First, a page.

The Office for National Statistics revealed the excessive death toll in Britain in a report on Tuesday, May 12, suggesting that at least 55,000 more were killed than expected.

However, the results are different compared to single years. For example, there are only 32,720 deaths compared to 2017/2018, when there was a high death rate from a flu strain.

The rate is 70 percent higher compared to the five-year moving average on May 8. But a quarter of the deaths were not officially attributed to COVID-19.

Analysis by The Sunday Telegraph found three regions that registered more than 50 percent more deaths since early March.

London is hardest hit with more than 9,000 additional deaths from March 6 to May 8 – a 92 percent increase from what would be expected otherwise.

About 1,600 of these were not directly caused by COVID-19.

The northwest is closest behind, with nearly 7,360 additional deaths between March and now, 52 percent higher than expected. Nearly 1,700 of the excess deaths were unrelated to COVID-19.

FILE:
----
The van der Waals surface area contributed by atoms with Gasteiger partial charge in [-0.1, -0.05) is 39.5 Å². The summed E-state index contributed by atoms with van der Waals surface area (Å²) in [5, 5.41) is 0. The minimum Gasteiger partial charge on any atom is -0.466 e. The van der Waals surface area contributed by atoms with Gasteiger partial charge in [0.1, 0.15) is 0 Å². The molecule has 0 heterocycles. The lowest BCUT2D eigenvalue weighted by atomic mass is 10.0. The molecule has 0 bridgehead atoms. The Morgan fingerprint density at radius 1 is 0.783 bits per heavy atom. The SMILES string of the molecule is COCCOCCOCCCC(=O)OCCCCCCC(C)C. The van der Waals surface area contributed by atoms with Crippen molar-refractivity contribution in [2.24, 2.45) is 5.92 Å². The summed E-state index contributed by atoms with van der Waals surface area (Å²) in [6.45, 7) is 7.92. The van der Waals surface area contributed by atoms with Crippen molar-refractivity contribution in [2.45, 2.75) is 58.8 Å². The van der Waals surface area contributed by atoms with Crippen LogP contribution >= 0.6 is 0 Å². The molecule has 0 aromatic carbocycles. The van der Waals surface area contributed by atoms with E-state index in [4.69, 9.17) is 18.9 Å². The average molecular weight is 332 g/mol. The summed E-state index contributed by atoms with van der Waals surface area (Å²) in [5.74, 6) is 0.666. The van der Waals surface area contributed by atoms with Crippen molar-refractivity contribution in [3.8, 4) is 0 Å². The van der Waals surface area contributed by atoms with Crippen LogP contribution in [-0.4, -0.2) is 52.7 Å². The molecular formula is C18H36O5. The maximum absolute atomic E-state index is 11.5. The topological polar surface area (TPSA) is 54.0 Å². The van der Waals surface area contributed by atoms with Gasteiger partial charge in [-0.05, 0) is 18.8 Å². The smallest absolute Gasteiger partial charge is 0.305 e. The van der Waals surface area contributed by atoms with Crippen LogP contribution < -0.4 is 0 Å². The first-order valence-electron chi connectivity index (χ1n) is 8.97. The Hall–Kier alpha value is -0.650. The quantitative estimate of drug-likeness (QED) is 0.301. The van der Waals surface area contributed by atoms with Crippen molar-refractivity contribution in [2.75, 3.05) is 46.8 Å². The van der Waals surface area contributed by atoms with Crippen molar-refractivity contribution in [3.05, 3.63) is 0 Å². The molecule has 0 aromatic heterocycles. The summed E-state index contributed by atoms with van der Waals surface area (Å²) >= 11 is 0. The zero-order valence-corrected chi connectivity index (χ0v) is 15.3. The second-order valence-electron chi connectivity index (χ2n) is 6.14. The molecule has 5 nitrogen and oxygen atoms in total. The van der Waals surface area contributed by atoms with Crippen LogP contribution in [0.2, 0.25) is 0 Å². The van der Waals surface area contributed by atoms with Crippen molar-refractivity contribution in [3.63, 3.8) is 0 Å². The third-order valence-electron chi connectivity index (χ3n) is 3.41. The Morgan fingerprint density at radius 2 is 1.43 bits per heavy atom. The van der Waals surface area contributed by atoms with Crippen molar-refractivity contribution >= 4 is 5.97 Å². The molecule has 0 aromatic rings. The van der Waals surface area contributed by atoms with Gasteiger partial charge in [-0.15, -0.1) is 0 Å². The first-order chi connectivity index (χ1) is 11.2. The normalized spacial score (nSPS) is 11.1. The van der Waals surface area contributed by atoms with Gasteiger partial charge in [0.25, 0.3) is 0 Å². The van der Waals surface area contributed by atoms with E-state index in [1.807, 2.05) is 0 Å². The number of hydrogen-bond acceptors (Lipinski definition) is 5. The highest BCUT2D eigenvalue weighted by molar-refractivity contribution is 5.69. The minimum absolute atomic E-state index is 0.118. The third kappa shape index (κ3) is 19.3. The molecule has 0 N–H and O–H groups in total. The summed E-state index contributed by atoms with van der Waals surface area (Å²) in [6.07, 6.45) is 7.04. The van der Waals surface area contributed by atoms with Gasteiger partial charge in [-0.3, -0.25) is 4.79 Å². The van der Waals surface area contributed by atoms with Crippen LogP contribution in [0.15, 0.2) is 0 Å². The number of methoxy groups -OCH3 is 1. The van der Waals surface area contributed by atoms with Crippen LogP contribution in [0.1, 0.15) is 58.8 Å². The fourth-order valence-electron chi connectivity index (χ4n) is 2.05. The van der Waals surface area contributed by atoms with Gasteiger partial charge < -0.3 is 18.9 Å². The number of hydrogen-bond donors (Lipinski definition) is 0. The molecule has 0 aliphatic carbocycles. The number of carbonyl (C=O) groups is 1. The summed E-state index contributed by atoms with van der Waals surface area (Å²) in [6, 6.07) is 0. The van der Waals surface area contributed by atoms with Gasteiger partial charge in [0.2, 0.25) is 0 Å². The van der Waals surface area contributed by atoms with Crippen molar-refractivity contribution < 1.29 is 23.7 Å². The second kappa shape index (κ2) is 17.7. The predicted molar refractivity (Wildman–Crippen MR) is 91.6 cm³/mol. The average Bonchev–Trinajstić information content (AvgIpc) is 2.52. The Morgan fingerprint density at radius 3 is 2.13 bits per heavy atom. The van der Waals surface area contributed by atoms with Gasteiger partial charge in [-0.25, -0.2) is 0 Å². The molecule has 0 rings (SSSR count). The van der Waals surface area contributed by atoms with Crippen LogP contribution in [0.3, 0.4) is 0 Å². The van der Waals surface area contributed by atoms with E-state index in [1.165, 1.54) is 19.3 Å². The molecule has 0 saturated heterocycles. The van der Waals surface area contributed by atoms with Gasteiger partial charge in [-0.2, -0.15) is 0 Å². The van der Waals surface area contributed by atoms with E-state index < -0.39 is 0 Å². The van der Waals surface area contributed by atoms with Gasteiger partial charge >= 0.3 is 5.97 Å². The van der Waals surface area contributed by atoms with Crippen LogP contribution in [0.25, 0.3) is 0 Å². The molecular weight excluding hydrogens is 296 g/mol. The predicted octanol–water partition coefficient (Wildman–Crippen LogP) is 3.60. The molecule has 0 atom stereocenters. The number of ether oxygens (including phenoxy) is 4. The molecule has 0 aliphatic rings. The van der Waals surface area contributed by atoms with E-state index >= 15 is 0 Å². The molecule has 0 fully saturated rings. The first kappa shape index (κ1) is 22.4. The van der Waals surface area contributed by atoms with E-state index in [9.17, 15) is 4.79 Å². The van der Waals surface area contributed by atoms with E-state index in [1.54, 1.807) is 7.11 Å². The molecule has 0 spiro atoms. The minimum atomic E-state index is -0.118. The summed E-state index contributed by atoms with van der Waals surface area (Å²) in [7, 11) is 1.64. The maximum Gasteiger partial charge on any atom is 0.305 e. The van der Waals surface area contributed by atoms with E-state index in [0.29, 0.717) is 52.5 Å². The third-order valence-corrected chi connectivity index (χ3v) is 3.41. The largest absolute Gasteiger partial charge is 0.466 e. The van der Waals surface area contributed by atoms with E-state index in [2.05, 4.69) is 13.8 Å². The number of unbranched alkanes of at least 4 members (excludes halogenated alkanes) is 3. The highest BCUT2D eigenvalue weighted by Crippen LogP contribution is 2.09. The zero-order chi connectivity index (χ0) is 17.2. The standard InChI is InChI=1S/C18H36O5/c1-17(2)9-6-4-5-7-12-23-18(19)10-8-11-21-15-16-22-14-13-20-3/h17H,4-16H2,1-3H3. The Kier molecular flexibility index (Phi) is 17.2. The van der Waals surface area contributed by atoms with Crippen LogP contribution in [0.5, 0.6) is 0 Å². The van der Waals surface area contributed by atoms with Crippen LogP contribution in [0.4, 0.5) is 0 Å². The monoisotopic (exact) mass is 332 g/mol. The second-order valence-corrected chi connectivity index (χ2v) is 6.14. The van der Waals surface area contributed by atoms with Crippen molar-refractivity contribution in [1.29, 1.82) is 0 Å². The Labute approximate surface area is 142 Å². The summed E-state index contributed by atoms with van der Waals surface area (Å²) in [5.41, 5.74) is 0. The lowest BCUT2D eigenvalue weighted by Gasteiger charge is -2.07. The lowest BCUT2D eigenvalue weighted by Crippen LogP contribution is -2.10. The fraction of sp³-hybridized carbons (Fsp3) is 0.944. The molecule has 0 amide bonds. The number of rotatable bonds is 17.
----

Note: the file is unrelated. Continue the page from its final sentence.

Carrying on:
WHAT ARE EXCESS DEATHS?

Excess deaths are those that occur in addition to those expected to occur in the same period of an average year.

They are measured in the UK over a five-year average.

For example, if the average number of deaths in the first week of April over the past five years was 10,000, the 10,001st person dying in that week is considered a death, along with everyone else who comes after.

Ministers have admitted that “too many deaths” is the most reliable measure of the number of fatalities to which the coronavirus actually contributed.

They take into account not only infected people who died of COVID-19, but also those who died as a result of indirect effects of the outbreak.

The largest contributor is expected to be people whose medical treatment was interrupted or discontinued due to the pandemic, including those who were not hospitalized. NHS data shows that the rise of A&E has halved since March.

The West Midlands had an additional 6,193 deaths, 58 percent higher than expected for that time of year. About 1,730 are unexplained and not caused by COVID-19.

The South East has also been severely affected with 7,200 deaths. A total of 1,841 of those deaths were not due to COVID-19.

It means that the Southeast has experienced most of the pandemic deaths, not caused by COVID-19, anywhere.

Wales has seen 1,910 additional deaths, 59 unrelated to COVID-19, Scotland 4,140 (925 unrelated) and Northern Ireland 643 (65 unrelated).